What You Should Do If You Are Caught in a Wildfire While Driving?

Over the last 10 years, there have been an average of 61,289 wildfires that have burned 7.4 million acres of land every year. While the larger fires primarily occur in western states, smaller wildfires can start anywhere there is a fuel source. Always be on the lookout during fire season if you live in a wildfire-prone area. 

What You Should Do If You Are Caught/See a Wildfire While Driving

Since wildfires are so unpredictable, you should avoid them at all costs. If you happen to see a wildfire while driving or if you are unfortunately caught in one, there are a few important steps to follow so you can escape safely. 

1. Turn Around

If you are out for a drive and see smoke in the distance — and maybe even the flames from the fire — turn around. Driving toward the fire is only asking for trouble since its path can change at any moment. The only reason you should even think about driving toward a wildfire is if you have family members in danger that you need to help evacuate. Never enter adverse driving conditions willingly.

2. Keep Moving

If you do end up getting caught in a wildfire, the most important thing you can do is to keep moving. Your goal is to get outside the fire's danger zone as quickly as possible. Since wildfires can spread at up to a speed of 15 mph in normal conditions — and even faster in high winds or downhill areas — they can catch you faster than you think. 

  • Always keep your gas tank full during fire season, so you don't end up running out during an escape. 

  • Keep your windows up to minimize the amount of smoke entering the car.

  • Put your AC on the recirculate setting and close any vents.

  • Turn on your headlights and hazards to make your car more visible.

  • Wrap your exposed skin in dry fabric to keep some of the radiant heat off of you.

3. Take Shelter

Sometimes it is impossible to drive out of the path of the fire due to it leap-frogging ahead and blocking roads. If this is the case, your only option is to shelter in your vehicle. You may think making a run for it is smarter than staying in place, but it's hard to outrun a fire, especially with the heat it puts off. Don't fall for the myth that your car is going to explode like in a movie. The outside may burn, but an explosion is not likely.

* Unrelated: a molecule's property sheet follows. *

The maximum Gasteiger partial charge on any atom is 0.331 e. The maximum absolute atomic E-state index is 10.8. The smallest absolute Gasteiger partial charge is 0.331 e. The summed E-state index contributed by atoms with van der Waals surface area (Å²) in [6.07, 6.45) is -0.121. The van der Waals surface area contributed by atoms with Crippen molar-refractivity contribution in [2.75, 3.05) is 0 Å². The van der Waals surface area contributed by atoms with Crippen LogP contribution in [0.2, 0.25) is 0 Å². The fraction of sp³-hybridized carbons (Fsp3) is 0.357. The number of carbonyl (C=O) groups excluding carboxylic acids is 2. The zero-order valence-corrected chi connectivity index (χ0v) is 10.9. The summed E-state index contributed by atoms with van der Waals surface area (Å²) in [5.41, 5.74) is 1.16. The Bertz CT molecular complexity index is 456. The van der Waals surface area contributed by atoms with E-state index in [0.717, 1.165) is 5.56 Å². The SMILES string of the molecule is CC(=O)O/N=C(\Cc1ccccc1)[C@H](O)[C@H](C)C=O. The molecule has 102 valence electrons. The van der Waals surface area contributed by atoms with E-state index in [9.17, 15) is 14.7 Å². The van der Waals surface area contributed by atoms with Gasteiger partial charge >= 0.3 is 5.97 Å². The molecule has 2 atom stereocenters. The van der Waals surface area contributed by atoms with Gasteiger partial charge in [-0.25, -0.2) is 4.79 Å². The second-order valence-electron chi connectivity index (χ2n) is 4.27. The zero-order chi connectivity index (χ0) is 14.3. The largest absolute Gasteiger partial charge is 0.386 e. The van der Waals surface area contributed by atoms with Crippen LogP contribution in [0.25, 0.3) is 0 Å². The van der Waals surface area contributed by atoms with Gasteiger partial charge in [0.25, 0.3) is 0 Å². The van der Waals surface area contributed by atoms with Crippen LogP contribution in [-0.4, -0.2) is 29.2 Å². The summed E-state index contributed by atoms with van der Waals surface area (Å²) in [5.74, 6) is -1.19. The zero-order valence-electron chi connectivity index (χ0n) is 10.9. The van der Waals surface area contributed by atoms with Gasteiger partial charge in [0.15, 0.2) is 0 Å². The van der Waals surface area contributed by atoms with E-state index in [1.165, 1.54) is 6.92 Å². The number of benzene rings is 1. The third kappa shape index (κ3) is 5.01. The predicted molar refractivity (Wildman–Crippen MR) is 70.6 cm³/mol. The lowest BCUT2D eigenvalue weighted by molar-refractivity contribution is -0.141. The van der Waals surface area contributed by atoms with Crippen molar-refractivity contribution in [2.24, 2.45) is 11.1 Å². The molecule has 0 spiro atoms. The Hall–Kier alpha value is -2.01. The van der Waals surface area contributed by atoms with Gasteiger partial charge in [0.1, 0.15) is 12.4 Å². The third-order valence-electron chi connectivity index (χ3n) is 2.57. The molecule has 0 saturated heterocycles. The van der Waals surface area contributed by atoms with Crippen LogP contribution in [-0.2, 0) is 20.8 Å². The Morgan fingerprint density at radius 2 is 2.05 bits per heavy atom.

Here's how to take shelter in your car during a fire:

  1. Park in an area that is as free from debris as possible, like a clearing, parking lot, or just on the road itself. If you can find any sort of wall to put between you and the fire, use it to your advantage. 

  2. Leave the engine running and lie down on the floor as low as you can get. Make sure to be below the windows so you can avoid as much radiant heat as possible. 

  3. Cover yourself in a blanket, preferably wool, if you have one in your emergency kit, to protect you from the heat.

  4. Stay calm and wait for the fire to pass. 

4. Evacuate Early

The real key to avoiding wildfires is to evacuate when told to. Never wait until the last minute thinking you can easily escape. Traffic jams are likely, and the path of the fire is completely unpredictable, so don't take any risks.

Avoid Driving Near Wildfires at All Costs

The best way to avoid getting caught in a wildfire is not driving near one in the first place. While fires aren't always avoidable, follow these steps if you get caught in one to increase your odds of surviving. Another way to prepare yourself for driving in any condition is by signing up for driver's ed atDriversEd.com. Our certified instructors will teach you the techniques to drive safely in all types of conditions.

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